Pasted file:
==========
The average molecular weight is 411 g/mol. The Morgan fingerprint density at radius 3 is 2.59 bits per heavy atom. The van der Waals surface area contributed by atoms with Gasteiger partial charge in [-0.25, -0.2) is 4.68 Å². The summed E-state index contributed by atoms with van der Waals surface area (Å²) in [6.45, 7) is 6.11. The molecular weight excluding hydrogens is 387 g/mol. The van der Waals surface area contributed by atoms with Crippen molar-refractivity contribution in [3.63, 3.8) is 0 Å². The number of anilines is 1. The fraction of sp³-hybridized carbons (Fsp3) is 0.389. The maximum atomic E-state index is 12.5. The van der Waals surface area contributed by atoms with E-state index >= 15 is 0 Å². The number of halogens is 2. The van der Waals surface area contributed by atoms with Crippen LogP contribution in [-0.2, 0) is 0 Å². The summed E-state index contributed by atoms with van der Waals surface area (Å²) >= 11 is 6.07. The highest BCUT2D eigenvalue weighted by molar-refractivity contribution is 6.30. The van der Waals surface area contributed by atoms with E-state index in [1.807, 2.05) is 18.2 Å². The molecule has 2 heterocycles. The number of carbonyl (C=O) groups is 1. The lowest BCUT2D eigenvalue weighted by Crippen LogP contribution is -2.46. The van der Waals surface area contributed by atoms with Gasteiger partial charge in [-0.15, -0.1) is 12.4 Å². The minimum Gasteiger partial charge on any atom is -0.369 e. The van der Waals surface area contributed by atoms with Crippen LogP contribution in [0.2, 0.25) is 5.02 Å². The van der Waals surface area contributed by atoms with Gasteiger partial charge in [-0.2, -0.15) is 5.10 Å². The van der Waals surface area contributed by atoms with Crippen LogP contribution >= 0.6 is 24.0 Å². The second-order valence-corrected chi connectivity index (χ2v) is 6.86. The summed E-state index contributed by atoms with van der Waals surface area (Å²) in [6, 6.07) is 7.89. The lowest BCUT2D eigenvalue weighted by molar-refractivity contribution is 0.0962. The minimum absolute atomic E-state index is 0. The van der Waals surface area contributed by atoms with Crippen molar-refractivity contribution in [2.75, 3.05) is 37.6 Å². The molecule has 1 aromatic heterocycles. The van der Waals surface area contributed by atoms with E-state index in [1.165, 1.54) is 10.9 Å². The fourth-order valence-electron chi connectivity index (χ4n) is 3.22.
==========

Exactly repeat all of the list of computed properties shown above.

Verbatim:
The average molecular weight is 411 g/mol. The Morgan fingerprint density at radius 3 is 2.59 bits per heavy atom. The van der Waals surface area contributed by atoms with Gasteiger partial charge in [-0.25, -0.2) is 4.68 Å². The summed E-state index contributed by atoms with van der Waals surface area (Å²) in [6.45, 7) is 6.11. The molecular weight excluding hydrogens is 387 g/mol. The van der Waals surface area contributed by atoms with Crippen molar-refractivity contribution in [3.63, 3.8) is 0 Å². The number of anilines is 1. The fraction of sp³-hybridized carbons (Fsp3) is 0.389. The maximum atomic E-state index is 12.5. The van der Waals surface area contributed by atoms with E-state index >= 15 is 0 Å². The number of halogens is 2. The van der Waals surface area contributed by atoms with Crippen LogP contribution in [-0.2, 0) is 0 Å². The summed E-state index contributed by atoms with van der Waals surface area (Å²) >= 11 is 6.07. The highest BCUT2D eigenvalue weighted by molar-refractivity contribution is 6.30. The van der Waals surface area contributed by atoms with E-state index in [1.807, 2.05) is 18.2 Å². The molecule has 2 heterocycles. The number of carbonyl (C=O) groups is 1. The lowest BCUT2D eigenvalue weighted by Crippen LogP contribution is -2.46. The van der Waals surface area contributed by atoms with Gasteiger partial charge in [-0.15, -0.1) is 12.4 Å². The minimum Gasteiger partial charge on any atom is -0.369 e. The van der Waals surface area contributed by atoms with Crippen LogP contribution in [0.2, 0.25) is 5.02 Å². The van der Waals surface area contributed by atoms with Gasteiger partial charge in [-0.2, -0.15) is 5.10 Å². The van der Waals surface area contributed by atoms with Crippen LogP contribution >= 0.6 is 24.0 Å². The second-order valence-corrected chi connectivity index (χ2v) is 6.86. The summed E-state index contributed by atoms with van der Waals surface area (Å²) in [6, 6.07) is 7.89. The lowest BCUT2D eigenvalue weighted by molar-refractivity contribution is 0.0962. The minimum absolute atomic E-state index is 0. The van der Waals surface area contributed by atoms with Crippen molar-refractivity contribution in [2.75, 3.05) is 37.6 Å². The molecule has 1 aromatic heterocycles. The van der Waals surface area contributed by atoms with E-state index in [1.165, 1.54) is 10.9 Å². The fourth-order valence-electron chi connectivity index (χ4n) is 3.22.